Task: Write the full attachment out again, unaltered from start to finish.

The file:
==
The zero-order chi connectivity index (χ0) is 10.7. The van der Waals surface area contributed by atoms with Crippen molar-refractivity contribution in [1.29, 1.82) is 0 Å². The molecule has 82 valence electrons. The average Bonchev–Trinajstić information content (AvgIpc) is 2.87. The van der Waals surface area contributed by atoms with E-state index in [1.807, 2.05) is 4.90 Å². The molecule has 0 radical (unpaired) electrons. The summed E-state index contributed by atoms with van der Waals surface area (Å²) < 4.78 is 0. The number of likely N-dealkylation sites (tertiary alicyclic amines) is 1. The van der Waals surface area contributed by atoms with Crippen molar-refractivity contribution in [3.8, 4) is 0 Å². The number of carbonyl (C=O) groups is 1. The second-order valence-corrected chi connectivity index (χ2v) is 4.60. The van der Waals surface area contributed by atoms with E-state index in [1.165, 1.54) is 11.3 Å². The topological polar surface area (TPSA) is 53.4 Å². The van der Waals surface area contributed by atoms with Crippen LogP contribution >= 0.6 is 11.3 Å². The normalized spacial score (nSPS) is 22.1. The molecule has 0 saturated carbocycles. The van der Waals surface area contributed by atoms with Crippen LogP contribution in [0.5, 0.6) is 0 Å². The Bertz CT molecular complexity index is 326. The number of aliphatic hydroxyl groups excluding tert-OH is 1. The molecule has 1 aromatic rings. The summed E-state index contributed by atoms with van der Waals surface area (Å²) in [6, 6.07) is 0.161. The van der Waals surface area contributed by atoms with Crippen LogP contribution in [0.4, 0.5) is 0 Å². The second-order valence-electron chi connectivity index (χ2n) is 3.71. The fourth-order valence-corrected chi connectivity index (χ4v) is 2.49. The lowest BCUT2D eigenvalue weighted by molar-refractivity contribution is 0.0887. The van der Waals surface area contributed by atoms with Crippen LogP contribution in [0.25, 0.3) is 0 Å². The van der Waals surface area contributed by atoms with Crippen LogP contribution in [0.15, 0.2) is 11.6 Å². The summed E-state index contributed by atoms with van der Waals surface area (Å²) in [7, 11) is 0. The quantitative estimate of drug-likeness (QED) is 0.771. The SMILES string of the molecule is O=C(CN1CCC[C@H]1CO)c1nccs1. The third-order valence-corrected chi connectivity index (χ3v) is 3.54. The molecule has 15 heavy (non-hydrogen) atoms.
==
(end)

The zero-order chi connectivity index (χ0) is 10.7. The van der Waals surface area contributed by atoms with Crippen molar-refractivity contribution in [1.29, 1.82) is 0 Å². The molecule has 82 valence electrons. The average Bonchev–Trinajstić information content (AvgIpc) is 2.87. The van der Waals surface area contributed by atoms with E-state index in [1.807, 2.05) is 4.90 Å². The molecule has 0 radical (unpaired) electrons. The summed E-state index contributed by atoms with van der Waals surface area (Å²) < 4.78 is 0. The number of likely N-dealkylation sites (tertiary alicyclic amines) is 1. The van der Waals surface area contributed by atoms with Crippen molar-refractivity contribution in [3.8, 4) is 0 Å². The number of carbonyl (C=O) groups is 1. The second-order valence-corrected chi connectivity index (χ2v) is 4.60. The van der Waals surface area contributed by atoms with E-state index in [1.165, 1.54) is 11.3 Å². The topological polar surface area (TPSA) is 53.4 Å². The van der Waals surface area contributed by atoms with Crippen LogP contribution >= 0.6 is 11.3 Å². The normalized spacial score (nSPS) is 22.1. The molecule has 0 saturated carbocycles. The van der Waals surface area contributed by atoms with Crippen LogP contribution in [0.5, 0.6) is 0 Å². The Bertz CT molecular complexity index is 326. The number of aliphatic hydroxyl groups excluding tert-OH is 1. The molecule has 1 aromatic rings. The summed E-state index contributed by atoms with van der Waals surface area (Å²) in [6, 6.07) is 0.161. The van der Waals surface area contributed by atoms with Crippen LogP contribution in [0.4, 0.5) is 0 Å². The second-order valence-electron chi connectivity index (χ2n) is 3.71. The fourth-order valence-corrected chi connectivity index (χ4v) is 2.49. The lowest BCUT2D eigenvalue weighted by molar-refractivity contribution is 0.0887. The van der Waals surface area contributed by atoms with Crippen LogP contribution in [0.25, 0.3) is 0 Å². The van der Waals surface area contributed by atoms with Crippen LogP contribution in [0.15, 0.2) is 11.6 Å². The summed E-state index contributed by atoms with van der Waals surface area (Å²) in [7, 11) is 0. The quantitative estimate of drug-likeness (QED) is 0.771. The SMILES string of the molecule is O=C(CN1CCC[C@H]1CO)c1nccs1. The third-order valence-corrected chi connectivity index (χ3v) is 3.54. The molecule has 15 heavy (non-hydrogen) atoms.